Tuesday, December 21, 2010

House passes food safety bill to send to Obama

By the CNN Wire Staff
December 21, 2010 -- Updated 2247 GMT (0647 HKT)

Washington (CNN) -- A major food safety bill that passed the House and Senate earlier this year before stalling because of a procedural problem won final approval Tuesday and now goes to President Barack Obama to be signed into law.

The bill, designed to increase government inspections of the food supply in the wake of recent deadly foodborne disease outbreaks, originally passed with wide support in both chambers after originating in the Senate. However, it needed approval again because it violated a constitutional requirement that bills that raise revenue be initiated in the House.
The Senate passed its version of the Food Safety Modernization Act on Sunday, and the House voted 215-144 for final approval on Tuesday in one of the final sessions of the lame-duck Congress.

The bill, which represents the most sweeping overhaul of the food safety system since 1938, allows for greater governmental regulation of the U.S. food system -- currently in the national spotlight for numerous egg and produce recalls.

Among its provisions, the bill gives the federal Food and Drug Administration the authority to issue direct recalls of foods that are suspected to be tainted, rather than relying on individual producers to issue recalls voluntarily.

Currently, the FDA can negotiate with companies, but has no power to enact a mandatory recall.

It also requires food producers to develop written food safety plans, accessible by the government in case of emergency.

Under the measure, the secretary of Health and Human Services would be required to create a food tracing system that would quickly focus on the source of contamination should an outbreak occur. It also requires food importers to verify the safety of all imported foods to make sure they are in accordance with U.S. food safety guidelines.

In the Senate version, an amendment sponsored by Democratic Sen. Jon Tester of Montana exempted relatively small-scale producers that sell most of their food directly to consumers within their state or within a 275-mile radius of where it was produced.

Tester had called his amendment a "win for anyone who eats food," noting the local food processors still would be responsible for demonstrating that they had identified potential hazards and were implementing preventive controls to address the hazards, or demonstrating to the FDA that they were in compliance with state or local food safety laws.

Monday, December 20, 2010

Back from the Dead: Food Safety Bill Passes Senate in Unexpected Last-Minute Move

ABC News’ Matthew Jaffe reports:

In an unexpected move, the Senate today passed a sweeping food safety bill by unanimous consent, sending the bill back for a vote in the House before it will move on to President Obama’s desk.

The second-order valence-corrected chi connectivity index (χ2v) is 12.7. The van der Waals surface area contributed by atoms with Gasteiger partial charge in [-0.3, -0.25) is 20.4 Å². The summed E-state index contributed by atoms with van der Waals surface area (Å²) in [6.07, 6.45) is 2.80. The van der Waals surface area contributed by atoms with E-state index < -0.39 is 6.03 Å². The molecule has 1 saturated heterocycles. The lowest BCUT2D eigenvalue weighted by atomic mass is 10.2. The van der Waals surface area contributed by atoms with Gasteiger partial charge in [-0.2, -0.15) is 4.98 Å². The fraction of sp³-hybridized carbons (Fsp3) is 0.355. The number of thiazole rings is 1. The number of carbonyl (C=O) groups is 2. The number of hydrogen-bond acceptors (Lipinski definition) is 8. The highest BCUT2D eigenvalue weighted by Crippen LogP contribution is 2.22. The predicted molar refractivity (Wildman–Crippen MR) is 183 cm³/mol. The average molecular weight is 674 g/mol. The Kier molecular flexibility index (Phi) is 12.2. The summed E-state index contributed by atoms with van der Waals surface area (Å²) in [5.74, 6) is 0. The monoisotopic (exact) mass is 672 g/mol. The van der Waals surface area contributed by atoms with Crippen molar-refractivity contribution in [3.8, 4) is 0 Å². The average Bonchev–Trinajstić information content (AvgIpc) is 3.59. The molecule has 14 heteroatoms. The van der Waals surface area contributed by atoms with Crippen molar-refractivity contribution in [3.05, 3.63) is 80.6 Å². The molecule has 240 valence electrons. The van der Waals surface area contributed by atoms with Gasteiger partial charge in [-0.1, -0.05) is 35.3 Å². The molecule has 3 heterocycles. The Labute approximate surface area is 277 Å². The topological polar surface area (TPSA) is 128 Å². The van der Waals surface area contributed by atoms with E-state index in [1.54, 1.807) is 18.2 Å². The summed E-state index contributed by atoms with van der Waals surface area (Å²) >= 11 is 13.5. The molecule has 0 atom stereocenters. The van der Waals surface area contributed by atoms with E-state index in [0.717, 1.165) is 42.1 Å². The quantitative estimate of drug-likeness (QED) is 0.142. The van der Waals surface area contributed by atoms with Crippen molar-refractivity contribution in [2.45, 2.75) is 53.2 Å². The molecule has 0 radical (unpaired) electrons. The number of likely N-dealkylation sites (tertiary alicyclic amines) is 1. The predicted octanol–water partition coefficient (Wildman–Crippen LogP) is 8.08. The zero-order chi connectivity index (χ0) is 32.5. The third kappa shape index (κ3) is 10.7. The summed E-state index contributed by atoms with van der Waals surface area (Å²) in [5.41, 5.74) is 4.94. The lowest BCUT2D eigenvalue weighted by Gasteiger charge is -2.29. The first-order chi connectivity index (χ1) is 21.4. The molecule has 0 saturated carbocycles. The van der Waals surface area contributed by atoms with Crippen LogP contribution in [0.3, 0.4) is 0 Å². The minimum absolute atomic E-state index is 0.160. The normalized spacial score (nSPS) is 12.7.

“Very very important for our country,” Senate Majority Leader Harry Reid said this evening on the Senate floor. “Perfect legislation? No. But a broad broad step in the right direction. We haven’t done anything in this regard for more than a hundred years for our country. With all the changes in processing food, it’s so very important. I’ve spoken to the Speaker tonight and this will pass the House when they come back Monday night or Tuesday.”

The surprising development is only the latest bizarre twist for the measure. Just a few days ago the food safety bill was seen as dead on Capitol Hill, but the Senate this weekend modified it to resolve a revenue technicality and managed to pass it.

That revenue issue is key in the long bizarre story of the bill.

In July 2009 the House first passed the bill, aiming to prevent massive outbreaks of tainted food by giving the Food and Drug Administration the authority to order mandatory recalls and require more frequent inspections of high-risk food processing plants.

But the bill then languished in the Senate for 15 months in the face of opposition from Republicans who objected to it adding around $1.5 billion to the deficit.

Sen. Tom Coburn, R-Okla., argued that the bill needed to be fully paid for and do a better job of addressing regulatory failures. However, in November the Senate finally passed the food safety bill.

Except for one problem.

A tax provision included in the Senate bill violated the revenue rule, so instead of getting sent to President Obama’s desk, the bill remained stuck in Congress.

The Senate then put the food safety bill into the massive $1.1 trillion year-end omnibus bill, giving supporters of the measure renewed hope that it might still get passed after all.

But no.

Last Thursday, Reid, in the face of widespread GOP opposition, decided to scrap the omnibus bill in favor of a short-term continuing resolution to fund the government into early 2011.

At that point the food safety bill was considered dead. Until Sunday’s surprising development in the Senate, that is.

Saturday, December 18, 2010

In Lame Duck Flux, Food Safety Bill All But Dead

Saturday morning update: Asked about the status of  the food safety bill during a morning press conference covered by C-Span, Sen. Dick Durbin (D-IL) said: "The good news is it is not dead, the conversation is still alive on the floor of the Senate today."

Durbin said he is hopeful the measure can be included in "the wrap up" of the lame duck session.

Someone asked if he knew a Republican co-sponsor was saying it was dead, and Durbin replied: "I would have said the same thing an hour ago."
Friday the House and Senate approved a measure to keep the government bills paid through Tuesday, as Democrats and Republicans scrambled to come to a deal for a longer-term stop gap measure.

As the budget situation becomes more contentious, major food safety legislation, which was attached to spending measures that failed to come to fruition last week, seems all but dead.

"It's not going anywhere. It's dead," Sen. Tom Coburn, the bill's most outspoken opponent, told ABC News Friday.

A spokesman from Coburn's office confirmed to Food Safety News that the senator would object to attaching the "so-called food safety bill" to the continuing resolution. Coburn's opposition forced Senate Democrats to file cloture to advance the bill in November.